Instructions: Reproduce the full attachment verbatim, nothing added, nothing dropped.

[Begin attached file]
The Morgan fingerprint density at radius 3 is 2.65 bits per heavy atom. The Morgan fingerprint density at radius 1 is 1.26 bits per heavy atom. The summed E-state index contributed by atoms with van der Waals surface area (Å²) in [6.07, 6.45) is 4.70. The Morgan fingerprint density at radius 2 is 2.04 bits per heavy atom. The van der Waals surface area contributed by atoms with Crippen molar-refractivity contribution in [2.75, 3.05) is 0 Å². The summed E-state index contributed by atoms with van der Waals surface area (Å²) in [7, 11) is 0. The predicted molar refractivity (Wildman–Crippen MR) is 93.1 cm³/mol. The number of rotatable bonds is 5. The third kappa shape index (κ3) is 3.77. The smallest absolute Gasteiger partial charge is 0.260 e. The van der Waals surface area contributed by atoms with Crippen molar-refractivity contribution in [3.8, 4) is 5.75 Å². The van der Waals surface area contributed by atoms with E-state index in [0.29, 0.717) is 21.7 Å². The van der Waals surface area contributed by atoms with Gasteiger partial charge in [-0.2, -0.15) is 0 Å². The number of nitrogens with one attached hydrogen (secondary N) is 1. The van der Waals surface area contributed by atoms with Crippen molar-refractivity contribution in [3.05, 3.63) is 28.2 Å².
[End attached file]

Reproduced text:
The Morgan fingerprint density at radius 3 is 2.65 bits per heavy atom. The Morgan fingerprint density at radius 1 is 1.26 bits per heavy atom. The summed E-state index contributed by atoms with van der Waals surface area (Å²) in [6.07, 6.45) is 4.70. The Morgan fingerprint density at radius 2 is 2.04 bits per heavy atom. The van der Waals surface area contributed by atoms with Crippen molar-refractivity contribution in [2.75, 3.05) is 0 Å². The summed E-state index contributed by atoms with van der Waals surface area (Å²) in [7, 11) is 0. The predicted molar refractivity (Wildman–Crippen MR) is 93.1 cm³/mol. The number of rotatable bonds is 5. The third kappa shape index (κ3) is 3.77. The smallest absolute Gasteiger partial charge is 0.260 e. The van der Waals surface area contributed by atoms with Crippen molar-refractivity contribution in [3.8, 4) is 5.75 Å². The van der Waals surface area contributed by atoms with E-state index in [0.29, 0.717) is 21.7 Å². The van der Waals surface area contributed by atoms with Gasteiger partial charge in [-0.2, -0.15) is 0 Å². The number of nitrogens with one attached hydrogen (secondary N) is 1. The van der Waals surface area contributed by atoms with Crippen molar-refractivity contribution in [3.05, 3.63) is 28.2 Å².